Dividing property in a Colorado divorce case can be a grueling part of an already emotional ordeal. Adding personal injury claims or settlements can only complicate the process, especially if the settlement is large (even if not a “fortune”). And it’s also an emotional issue – after all, one spouse may have suffered the injury, and will live with it for years to come, and is understandably concerned at having to share the award with the other spouse at dissolution.
Personal Injury Settlements in a Nutshell
When someone gets injured, whether it is a car accident to medical malpractice to a slip & fall, that person can pursue damages against another person, business, or both for the harm suffered. Cases like these are called personal injury, or PI, cases. You’ve probably seen one or two commercials, billboards, or bus ads for PI firms around town.
After an injured person’s treatment is done, a claim for damages is filed with an insurance company. If the insurance company does not offer enough money, a lawsuit may be filed. Very few cases actually get filed, and most will settle during the litigation process. Of the few cases actually filed, only 5% of those cases make it to a jury.
After the case is resolved and the money comes in, that money will be divided to pay any attorneys, any outstanding expenses, and liens before any money will go to the injured party. The actual amount in pocket for the injured party will be less than the overall settlement or award.
A personal injury settlement or award may be compensation for several types of damages including past and future medical costs, past and future lost wages or wage capacity, and pain & suffering. More likely than not, the injured party will receive one lump sum rather than individual payments on each type of damage.
Dividing Personal Injury Awards at Divorce
So long as the injury spawning the case took place during the marriage, a personal injury settlement will be at issue during a divorce case.
In Colorado, the presumption is that all property obtained or acquired during the marriage (absent certain limited exclusions), is considered marital property and subject to division. Even unliquidated claims (meaning the claim was filed and the money has not been received) can and will be divided by the court in a divorce case.
Family law courts have long since held that personal injury settlements follow that presumption with one exception – compensation for post-dissolution wages or suffering are not divisible (the same way that post-dissolution wages are not divisible if earned through work).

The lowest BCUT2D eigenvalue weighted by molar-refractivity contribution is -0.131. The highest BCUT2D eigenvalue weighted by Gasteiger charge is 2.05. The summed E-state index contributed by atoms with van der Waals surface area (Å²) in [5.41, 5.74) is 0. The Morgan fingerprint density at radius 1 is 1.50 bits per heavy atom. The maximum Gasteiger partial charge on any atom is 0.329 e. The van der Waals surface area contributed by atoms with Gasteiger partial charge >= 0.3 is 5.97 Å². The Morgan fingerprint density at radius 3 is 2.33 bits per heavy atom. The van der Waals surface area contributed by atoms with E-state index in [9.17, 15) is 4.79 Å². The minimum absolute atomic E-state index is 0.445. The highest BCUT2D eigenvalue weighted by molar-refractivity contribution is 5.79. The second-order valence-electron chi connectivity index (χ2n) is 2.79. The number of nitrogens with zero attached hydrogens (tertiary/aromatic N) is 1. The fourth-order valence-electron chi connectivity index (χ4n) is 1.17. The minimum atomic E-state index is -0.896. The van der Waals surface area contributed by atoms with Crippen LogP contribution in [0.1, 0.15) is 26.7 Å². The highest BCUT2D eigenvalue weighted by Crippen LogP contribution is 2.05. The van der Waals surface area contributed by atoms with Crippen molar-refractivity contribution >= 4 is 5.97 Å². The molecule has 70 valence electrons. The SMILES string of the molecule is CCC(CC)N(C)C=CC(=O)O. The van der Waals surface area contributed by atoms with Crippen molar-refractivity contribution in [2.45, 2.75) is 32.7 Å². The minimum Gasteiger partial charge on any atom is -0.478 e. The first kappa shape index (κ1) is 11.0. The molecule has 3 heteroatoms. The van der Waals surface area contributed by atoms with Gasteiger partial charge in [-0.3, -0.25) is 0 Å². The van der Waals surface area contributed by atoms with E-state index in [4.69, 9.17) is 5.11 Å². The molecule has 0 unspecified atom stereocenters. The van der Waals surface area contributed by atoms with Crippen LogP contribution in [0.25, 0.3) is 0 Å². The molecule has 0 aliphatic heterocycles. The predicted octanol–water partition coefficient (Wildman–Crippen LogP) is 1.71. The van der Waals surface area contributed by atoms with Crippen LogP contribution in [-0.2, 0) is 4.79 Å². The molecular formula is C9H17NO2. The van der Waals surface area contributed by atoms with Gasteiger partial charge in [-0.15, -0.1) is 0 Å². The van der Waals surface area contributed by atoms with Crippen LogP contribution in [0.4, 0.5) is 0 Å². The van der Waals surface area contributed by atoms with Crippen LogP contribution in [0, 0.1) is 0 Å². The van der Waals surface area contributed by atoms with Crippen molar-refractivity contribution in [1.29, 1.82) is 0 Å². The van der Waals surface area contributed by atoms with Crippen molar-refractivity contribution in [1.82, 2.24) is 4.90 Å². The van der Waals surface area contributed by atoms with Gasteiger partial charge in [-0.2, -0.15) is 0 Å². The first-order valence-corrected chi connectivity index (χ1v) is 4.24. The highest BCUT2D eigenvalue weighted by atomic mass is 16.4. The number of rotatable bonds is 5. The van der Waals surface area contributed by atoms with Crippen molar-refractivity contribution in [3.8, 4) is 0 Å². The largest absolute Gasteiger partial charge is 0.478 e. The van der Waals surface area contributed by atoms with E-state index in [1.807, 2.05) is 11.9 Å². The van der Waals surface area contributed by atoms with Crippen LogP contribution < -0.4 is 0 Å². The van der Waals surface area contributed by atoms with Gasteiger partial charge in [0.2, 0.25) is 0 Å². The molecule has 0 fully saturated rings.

The court has broad discretion in determining how the settlement will be divided based on equity, and the court will look at what exactly the settlement was meant to compensate for before making a decision. This is to ensure that any future lost wage compensation is not divided in the divorce.
The amount of money actually available for division will generally be less than the amount of the settlement or award because attorneys fees, liens, and other outstanding debts will be paid out first. The amount remaining (commonly referred to as the “amount in pocket”) after all those payments are made will go to the injured party.
PI Awards vs Child Support or Alimony
Not only can courts assess personal injury settlements as marital property, the court will consider any awards as income for the child support and spousal maintenance. In Fain,1In re: Marriage of Fain, 794 P.2d 1086 (Colo.App. 1990). the court held that when determining financial resources for family support, the court will look at “income from any source” and all financial resources available that are not explicitly excluded under C.R.S. 14-10-114 for spousal maintenance or C.R.S. 14-10-115 for child support.
Even if a personal injury case resolves after a divorce case is finalized, the court will always maintain jurisdiction over child support and spousal maintenance to make modifications. That means that a claim filed after the divorce or a settlement finalized post-decree, can still play a role in a divorce case after the fact as a financial resource of the party.
For more information on the specifics of personal injury awards in a divorce, including a discussion of the case law, the importance of the timing of the injury, see our all-new article in the Colorado Family Law Guide, Personal Injury Awards in a Colorado Divorce.